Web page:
Lamar Smith is a bit of an enigma this session of Congress. He's pushing the usual tough enforcement bills. But he's also shown a willingness to move legal immigration bills like the H-1C nurse visa extension and now a bill to reform the the H-2A visa category, one that is badly broken and almost useless to America's farmers. The system is so complicated and the rules are so onerous that it is almost completely unused despte well documented shortages of farm workers around the country. Anti-immigrants accuse farmers of simply wanting to evade the law and hire cheap labor. But this is a game of survival for our farmers and unless we want to be in the same situation we're in with energy and be totally dependent on other countries to feed us, we need to deal with this reality.


Lamar Smith has introduced HR 2847, a new agricultural worker program that will be called the H-2C and will replace the H-2A program. Hearings were held last week on the bill. One of the most important aspects of the bill is removing the anti-immigration Department of Labor from managing the program and replacing it with the US Department of Agriculture.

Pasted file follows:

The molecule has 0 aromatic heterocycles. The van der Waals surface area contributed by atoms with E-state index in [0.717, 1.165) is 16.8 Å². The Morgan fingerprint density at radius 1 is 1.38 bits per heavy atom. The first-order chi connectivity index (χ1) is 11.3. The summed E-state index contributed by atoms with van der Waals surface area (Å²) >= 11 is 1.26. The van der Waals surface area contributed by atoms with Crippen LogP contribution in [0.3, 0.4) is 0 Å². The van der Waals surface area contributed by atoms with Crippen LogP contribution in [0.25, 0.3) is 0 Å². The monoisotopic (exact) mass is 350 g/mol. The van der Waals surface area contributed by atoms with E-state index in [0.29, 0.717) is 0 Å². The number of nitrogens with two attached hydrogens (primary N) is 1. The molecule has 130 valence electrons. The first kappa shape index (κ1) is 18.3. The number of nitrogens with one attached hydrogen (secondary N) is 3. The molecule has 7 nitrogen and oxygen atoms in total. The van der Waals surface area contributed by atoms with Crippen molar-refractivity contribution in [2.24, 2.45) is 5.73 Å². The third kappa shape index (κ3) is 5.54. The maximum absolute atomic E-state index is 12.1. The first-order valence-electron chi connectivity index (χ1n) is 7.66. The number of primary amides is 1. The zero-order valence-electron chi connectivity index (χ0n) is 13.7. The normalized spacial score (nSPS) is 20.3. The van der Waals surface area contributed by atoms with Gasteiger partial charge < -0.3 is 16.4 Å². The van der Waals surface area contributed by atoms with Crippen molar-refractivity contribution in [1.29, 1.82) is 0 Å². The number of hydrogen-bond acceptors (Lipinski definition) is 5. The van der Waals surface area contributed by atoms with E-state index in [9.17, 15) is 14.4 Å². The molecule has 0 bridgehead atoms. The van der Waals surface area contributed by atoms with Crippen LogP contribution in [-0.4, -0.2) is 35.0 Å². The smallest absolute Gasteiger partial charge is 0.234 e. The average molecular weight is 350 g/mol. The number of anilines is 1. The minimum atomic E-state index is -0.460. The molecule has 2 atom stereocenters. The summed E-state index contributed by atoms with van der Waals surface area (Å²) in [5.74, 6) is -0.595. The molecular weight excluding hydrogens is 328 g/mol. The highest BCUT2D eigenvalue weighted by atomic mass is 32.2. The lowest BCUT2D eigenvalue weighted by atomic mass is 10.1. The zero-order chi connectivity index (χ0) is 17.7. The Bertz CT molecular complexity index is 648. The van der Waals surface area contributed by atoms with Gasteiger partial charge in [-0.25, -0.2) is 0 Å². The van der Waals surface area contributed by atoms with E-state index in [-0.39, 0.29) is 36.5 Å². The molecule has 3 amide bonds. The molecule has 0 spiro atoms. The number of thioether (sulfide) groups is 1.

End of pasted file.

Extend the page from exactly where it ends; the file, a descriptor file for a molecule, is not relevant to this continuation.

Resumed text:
Capital Press describes the bill's major provisions:



H-2C would allow 500,000 visas per year and ease wage, housing and transportation requirements. An H-2A rule requiring growers provide employment to U.S. workers who apply until 50 percent of H-2A workers' contract period has elapsed would be eliminated. Workers would not be allowed to bring their families with them to the U.S.


Smith does not want to amend the H-2C onto his E-Verify bill for political and parliamentarian reasons, but the two bills need to pass simultaneously, Sequeira said.


H-2C would allow workers into the U.S. for 10 months and then require them to go back to Mexico for two months before being allowed back into the U.S. for another 10 months.



Labor groups have already come out against the bill over the wage and housing revisions. And farmers' groups, while generally supportive, are working to change provisions such as expanding the ten month limit to a twelve months per year system. 


Smith is likely to try and move his E-Verify mandate bill in lockstep with the H-2C agricultural worker bill. Both will have a tough time passing in the Senate.